In vitro suppression assays

Titrated numbers of expanded Tregs were mixed with 3 × 104 PBMCs from the Treg donor in V-bottom 96-well plates in triplicates. The cells were stimulated with irradiated PBMCs from the sBc or third-party donors for 7 days, and incorporation of 3[H] thymidine during the final 16–20 h of culture was used to measure proliferation. Cultures containing no Tregs were used as controls.

Treg-specific demethylated region (TSDR) methylation assay: Genomic DNA from 0.5 × 106 expanded Tregs was analyzed using licensed reagents from Epiontis GmbH (Berlin, Germany) according to established protocol [23]. Percentages of demethylated TSDR were calculated as: [mean copy numbers of unmethylated DNA/(mean copy numbers of unmethylated + mean copy numbers of methylated DNA)] × 100. For female Tregs, the percentages calculated above were multiplied by 2 to correct for X-chromosome inactivation.

Humanized mouse model of skin transplantation

De-identified human skin was obtained from surgery patients with informed consent. The skin was transplanted onto 8- to 12-week-old BALB/c.Rag2−/−γc−/− mice and allowed to engraft for 6 weeks before the recipient mice were injected with 10 × 106 HLA-mismatched CD25-depleted PBMCs. Some mice were co-injected with 2 × 106 PolyTregs or arTregs. Histological analysis of the grafts was performed 6 weeks after PBMC injections. For the total duration of these experiments, 100 μg anti-mouse Gr1 (Bio X Cell, West Lebanon, NH) was injected intraperitoneally every 4–5 days to deplete mouse granulocytes. All procedures were conducted in accordance with institutional guidelines. Frozen sections of human skin grafts were fixed with 5% paraformaldehyde and stained with antibodies against human antigens ki67 (cat. # ab15580; Abcam, Cambridge, MA), CD45 (clone HI30; eBioscience), CD3 (cat. # A0452; Dako, Carpenteria, CA), FOXP3 (clone 259D/C7; eBioscience), involucrin (clone SY5) and CD31 (cat. # ab28364; Abcam), followed by incubation with appropriate fluorochrome-conjugated secondary antibodies and mounted with Prolong Gold Anti-fade Reagent with 4-6-diamidino-2-phenylindole (DAPI; Invitrogen). Quantitative assessment of immunofluorescence results was done by counting four to six nonoverlapping fields preformed by an individual blinded to the treatment conditions.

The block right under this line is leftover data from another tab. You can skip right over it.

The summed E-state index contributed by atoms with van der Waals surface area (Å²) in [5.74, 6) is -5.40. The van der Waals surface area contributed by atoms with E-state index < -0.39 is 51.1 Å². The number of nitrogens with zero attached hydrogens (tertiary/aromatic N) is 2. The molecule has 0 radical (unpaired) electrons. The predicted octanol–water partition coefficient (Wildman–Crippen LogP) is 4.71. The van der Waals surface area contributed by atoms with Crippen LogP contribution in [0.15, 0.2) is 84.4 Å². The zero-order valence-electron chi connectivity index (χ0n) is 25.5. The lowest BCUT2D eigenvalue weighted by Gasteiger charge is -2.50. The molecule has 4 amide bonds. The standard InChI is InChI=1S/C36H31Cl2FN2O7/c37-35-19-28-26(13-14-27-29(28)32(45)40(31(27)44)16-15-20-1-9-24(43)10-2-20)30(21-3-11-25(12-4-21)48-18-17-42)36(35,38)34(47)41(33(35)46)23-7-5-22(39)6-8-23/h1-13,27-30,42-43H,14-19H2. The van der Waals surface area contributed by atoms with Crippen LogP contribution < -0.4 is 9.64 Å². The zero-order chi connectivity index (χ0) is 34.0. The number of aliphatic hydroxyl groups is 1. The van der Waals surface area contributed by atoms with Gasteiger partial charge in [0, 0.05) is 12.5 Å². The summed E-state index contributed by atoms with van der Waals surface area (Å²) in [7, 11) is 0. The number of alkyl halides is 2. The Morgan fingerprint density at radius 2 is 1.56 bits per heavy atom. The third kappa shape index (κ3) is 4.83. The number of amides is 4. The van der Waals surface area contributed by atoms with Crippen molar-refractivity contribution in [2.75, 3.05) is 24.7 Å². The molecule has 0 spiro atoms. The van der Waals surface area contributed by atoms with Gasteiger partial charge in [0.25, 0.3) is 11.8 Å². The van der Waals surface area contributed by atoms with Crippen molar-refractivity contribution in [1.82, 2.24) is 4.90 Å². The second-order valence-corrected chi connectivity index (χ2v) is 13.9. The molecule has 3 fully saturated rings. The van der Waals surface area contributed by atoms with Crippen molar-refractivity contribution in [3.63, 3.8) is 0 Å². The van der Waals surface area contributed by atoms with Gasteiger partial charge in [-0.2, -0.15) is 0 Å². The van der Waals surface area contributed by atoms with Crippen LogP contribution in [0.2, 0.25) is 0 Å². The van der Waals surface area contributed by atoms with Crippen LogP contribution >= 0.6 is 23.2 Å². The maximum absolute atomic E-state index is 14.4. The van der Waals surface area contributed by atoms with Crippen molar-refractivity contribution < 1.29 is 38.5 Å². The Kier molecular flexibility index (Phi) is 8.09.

Statistical analyses were performed using GraphPad Prism version 5.00 (GraphPad Software, San Diego CA).


CD40L-sBc are potent stimulators of arTregs